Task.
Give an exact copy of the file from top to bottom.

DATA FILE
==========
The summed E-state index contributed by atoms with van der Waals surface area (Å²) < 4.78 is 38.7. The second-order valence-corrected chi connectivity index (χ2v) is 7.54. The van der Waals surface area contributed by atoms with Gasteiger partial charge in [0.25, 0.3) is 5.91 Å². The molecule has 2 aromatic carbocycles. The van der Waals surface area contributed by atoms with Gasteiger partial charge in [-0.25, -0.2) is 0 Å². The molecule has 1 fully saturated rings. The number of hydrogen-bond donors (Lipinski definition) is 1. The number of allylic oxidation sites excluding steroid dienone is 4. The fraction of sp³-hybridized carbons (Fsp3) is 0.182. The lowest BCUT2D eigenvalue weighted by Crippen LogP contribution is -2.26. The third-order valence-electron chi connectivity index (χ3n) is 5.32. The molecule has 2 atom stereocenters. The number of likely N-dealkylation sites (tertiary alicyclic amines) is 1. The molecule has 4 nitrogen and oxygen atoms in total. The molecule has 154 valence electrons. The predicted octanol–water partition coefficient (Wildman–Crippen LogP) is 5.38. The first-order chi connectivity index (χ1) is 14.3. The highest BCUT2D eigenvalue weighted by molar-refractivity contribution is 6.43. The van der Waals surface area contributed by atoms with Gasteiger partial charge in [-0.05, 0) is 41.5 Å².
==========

The summed E-state index contributed by atoms with van der Waals surface area (Å²) < 4.78 is 38.7. The second-order valence-corrected chi connectivity index (χ2v) is 7.54. The van der Waals surface area contributed by atoms with Gasteiger partial charge in [0.25, 0.3) is 5.91 Å². The molecule has 2 aromatic carbocycles. The van der Waals surface area contributed by atoms with Gasteiger partial charge in [-0.25, -0.2) is 0 Å². The molecule has 1 fully saturated rings. The number of hydrogen-bond donors (Lipinski definition) is 1. The number of allylic oxidation sites excluding steroid dienone is 4. The fraction of sp³-hybridized carbons (Fsp3) is 0.182. The lowest BCUT2D eigenvalue weighted by Crippen LogP contribution is -2.26. The third-order valence-electron chi connectivity index (χ3n) is 5.32. The molecule has 2 atom stereocenters. The number of likely N-dealkylation sites (tertiary alicyclic amines) is 1. The molecule has 4 nitrogen and oxygen atoms in total. The molecule has 154 valence electrons. The predicted octanol–water partition coefficient (Wildman–Crippen LogP) is 5.38. The first-order chi connectivity index (χ1) is 14.3. The highest BCUT2D eigenvalue weighted by molar-refractivity contribution is 6.43. The van der Waals surface area contributed by atoms with Gasteiger partial charge in [-0.05, 0) is 41.5 Å².